Technical review of published research on applied behaviour analysis interventions for people with Autism Spectrum Disorder

Publication Details

New Zealand Ministries of Education and of Health requested a technical review of the evidence base on the effectiveness of Applied Behaviour Analysis (ABA) for people with Autism Spectrum Disorders (ASD).

Released on Education Counts: April 2010

Author(s): Oliver Mudford, Neville Blampied, Katrina Phillips, Dave Harper, Mary Foster, John Church, Maree Hunt, Jane Prochnow, Dennis Rose, Angela Arnold-Saritepe, Heather Peters, Celia Lie, Katrina Jeffrey, Eric Messick, Catherine Sumpter, James McEwan and Susan Wilczynski (2009), Auckland UniServices Limited.

Date Published: 15 January 2009 - Revised 16 January 2009

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Results 7. Reducing Challenging Behaviours using Reductive Methods

This category includes reductive interventions for challenging behaviours (i.e., those not included in Results 6). Challenging behaviours “can harm the individual or others OR result in damage to objects OR interfere with the expected routines in the community. Problem behaviours also may be associated with difficulties with emotional or sensory regulation” (Wilczynski & Christian, 2008, p. 56). Problem behaviours can be treated using exposure and reductive intervention packages. Exposure packages “require that the individual with ASD increasingly face anxiety-provoking situations while preventing the use of maladaptive strategies used in the past” (NSP definition). Reductive packages “rely on strategies designed to reduce problem behaviours in the absence of increasing alternate appropriate behaviours” (NSP definition).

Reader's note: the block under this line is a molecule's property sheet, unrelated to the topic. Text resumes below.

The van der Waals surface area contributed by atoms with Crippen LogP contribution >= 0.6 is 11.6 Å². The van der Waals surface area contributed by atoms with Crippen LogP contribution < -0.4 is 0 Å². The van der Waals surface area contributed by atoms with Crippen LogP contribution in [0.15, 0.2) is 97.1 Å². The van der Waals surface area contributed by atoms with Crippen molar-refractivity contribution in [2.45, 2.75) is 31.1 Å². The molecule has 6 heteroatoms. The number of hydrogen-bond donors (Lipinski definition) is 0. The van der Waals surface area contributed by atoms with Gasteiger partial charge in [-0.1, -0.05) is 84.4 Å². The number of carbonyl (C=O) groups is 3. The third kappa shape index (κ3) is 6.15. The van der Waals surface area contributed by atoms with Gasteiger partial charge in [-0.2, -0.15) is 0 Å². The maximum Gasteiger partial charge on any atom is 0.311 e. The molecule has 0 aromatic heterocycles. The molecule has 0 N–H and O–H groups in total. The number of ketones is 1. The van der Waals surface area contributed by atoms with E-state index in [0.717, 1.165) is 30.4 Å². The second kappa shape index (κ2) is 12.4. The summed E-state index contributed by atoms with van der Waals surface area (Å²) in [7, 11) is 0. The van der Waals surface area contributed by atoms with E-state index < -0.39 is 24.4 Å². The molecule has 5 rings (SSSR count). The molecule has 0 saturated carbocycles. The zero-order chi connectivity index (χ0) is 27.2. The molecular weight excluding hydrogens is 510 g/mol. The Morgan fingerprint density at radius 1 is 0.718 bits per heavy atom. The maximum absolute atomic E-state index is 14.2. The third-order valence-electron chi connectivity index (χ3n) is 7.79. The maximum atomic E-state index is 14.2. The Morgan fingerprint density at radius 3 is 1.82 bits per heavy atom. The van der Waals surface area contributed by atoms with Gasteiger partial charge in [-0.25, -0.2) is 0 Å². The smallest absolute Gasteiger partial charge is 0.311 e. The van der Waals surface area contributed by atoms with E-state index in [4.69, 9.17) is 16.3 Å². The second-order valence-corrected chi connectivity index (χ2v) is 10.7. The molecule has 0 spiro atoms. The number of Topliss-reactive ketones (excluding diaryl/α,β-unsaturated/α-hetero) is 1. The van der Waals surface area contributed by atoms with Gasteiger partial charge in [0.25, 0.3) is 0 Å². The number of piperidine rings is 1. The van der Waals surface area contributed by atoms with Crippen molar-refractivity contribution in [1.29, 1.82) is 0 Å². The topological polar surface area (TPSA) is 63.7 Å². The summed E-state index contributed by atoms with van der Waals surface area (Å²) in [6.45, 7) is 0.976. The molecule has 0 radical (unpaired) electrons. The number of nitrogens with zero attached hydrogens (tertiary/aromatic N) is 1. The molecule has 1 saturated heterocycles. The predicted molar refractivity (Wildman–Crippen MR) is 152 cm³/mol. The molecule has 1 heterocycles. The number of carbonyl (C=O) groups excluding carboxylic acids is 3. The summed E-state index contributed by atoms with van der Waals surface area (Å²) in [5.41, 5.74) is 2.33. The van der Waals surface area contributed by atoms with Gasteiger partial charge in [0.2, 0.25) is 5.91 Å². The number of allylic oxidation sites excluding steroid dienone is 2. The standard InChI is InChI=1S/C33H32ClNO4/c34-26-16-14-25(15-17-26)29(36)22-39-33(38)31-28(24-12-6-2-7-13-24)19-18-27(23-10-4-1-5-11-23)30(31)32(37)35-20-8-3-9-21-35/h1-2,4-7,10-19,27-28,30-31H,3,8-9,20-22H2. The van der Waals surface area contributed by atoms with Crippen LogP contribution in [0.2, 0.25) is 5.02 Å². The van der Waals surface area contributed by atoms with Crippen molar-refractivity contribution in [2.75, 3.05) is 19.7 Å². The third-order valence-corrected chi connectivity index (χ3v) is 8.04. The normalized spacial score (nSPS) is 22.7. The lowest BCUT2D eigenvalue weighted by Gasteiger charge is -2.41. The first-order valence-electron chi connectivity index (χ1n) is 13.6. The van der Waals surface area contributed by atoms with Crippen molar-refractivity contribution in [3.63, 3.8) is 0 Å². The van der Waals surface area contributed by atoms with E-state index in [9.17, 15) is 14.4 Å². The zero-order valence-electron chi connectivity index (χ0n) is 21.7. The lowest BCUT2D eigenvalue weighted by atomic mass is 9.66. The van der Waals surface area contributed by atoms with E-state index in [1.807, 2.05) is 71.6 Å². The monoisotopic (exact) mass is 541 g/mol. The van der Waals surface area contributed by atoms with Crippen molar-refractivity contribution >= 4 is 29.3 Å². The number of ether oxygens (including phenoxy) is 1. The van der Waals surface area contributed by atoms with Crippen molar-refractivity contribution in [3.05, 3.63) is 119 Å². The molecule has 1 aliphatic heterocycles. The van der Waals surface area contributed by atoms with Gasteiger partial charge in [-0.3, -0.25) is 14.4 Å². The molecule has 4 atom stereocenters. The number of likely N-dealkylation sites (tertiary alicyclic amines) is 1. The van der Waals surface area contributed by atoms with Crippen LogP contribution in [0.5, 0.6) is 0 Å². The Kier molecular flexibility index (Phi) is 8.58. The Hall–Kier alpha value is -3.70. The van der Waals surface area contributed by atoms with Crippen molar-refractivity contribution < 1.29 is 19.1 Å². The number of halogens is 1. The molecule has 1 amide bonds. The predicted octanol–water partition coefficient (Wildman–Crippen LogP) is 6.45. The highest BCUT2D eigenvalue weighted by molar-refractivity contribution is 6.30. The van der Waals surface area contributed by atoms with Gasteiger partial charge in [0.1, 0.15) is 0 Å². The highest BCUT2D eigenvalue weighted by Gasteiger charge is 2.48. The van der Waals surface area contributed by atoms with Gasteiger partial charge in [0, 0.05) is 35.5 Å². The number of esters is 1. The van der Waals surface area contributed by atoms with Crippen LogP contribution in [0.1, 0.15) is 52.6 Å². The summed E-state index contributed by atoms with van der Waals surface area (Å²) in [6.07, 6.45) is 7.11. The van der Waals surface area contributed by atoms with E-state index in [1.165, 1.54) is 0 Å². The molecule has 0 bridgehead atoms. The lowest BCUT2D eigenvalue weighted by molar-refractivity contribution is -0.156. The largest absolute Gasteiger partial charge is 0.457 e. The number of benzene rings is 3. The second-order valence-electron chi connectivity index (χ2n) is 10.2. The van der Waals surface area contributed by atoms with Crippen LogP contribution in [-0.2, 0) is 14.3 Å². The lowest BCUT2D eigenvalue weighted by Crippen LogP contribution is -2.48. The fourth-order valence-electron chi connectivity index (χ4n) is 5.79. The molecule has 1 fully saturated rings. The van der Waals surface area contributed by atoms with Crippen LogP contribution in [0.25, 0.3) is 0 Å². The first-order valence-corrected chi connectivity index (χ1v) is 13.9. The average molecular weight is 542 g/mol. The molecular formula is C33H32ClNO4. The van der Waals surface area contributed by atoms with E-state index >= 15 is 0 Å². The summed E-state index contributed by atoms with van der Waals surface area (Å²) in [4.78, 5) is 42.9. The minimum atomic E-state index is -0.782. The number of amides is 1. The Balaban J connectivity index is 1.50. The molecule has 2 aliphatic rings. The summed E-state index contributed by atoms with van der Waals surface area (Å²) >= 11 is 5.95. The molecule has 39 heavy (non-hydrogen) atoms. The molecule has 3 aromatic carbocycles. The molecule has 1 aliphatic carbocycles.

Evidence from NSP review

The NSP review found emerging evidence that exposure packages are effective in 3 to 5 year-old autistic children. There is emerging evidence that reductive packages are effective at decreasing restricted, repetitive, non-functional patterns of behaviour (RRN) in 6 to 14 year-old autistic children.

Additional evidence from New Zealand review

The New Zealand review adds two studies to this category that were excluded from the NSP review, one because the participant was 43 years old and the other because the participant had a medical complication. Each study received an SMRS score of 2 and had beneficial effects for the participants. These data do not change the finding of emerging evidence that exposure and reductive interventions can be effective at improving problem behaviours.

Evidence from studies published from 1998 – 2007

Only eight research items from six studies were published during the 1998 – 2007 period. Seven items received an SMRS score of 2 and the other item received a score of 3. The evidence shows that the interventions were beneficial for five items and the outcome for the remaining three was unknown.

Summary of this section

This review suggests that there is emerging evidence for the effectiveness of reductive methods. The increased use of functional behavioural assessment to identify antecedents and consequences that maintain behaviour has led to new treatment methods. Current interventions seldom focus on only eliminating the problem behaviour. Thus, it is likely that these treatment packages are ‘disappearing’ rather than ‘emerging’. It is notable that very few studies using this approach were published between 1998 and 2007.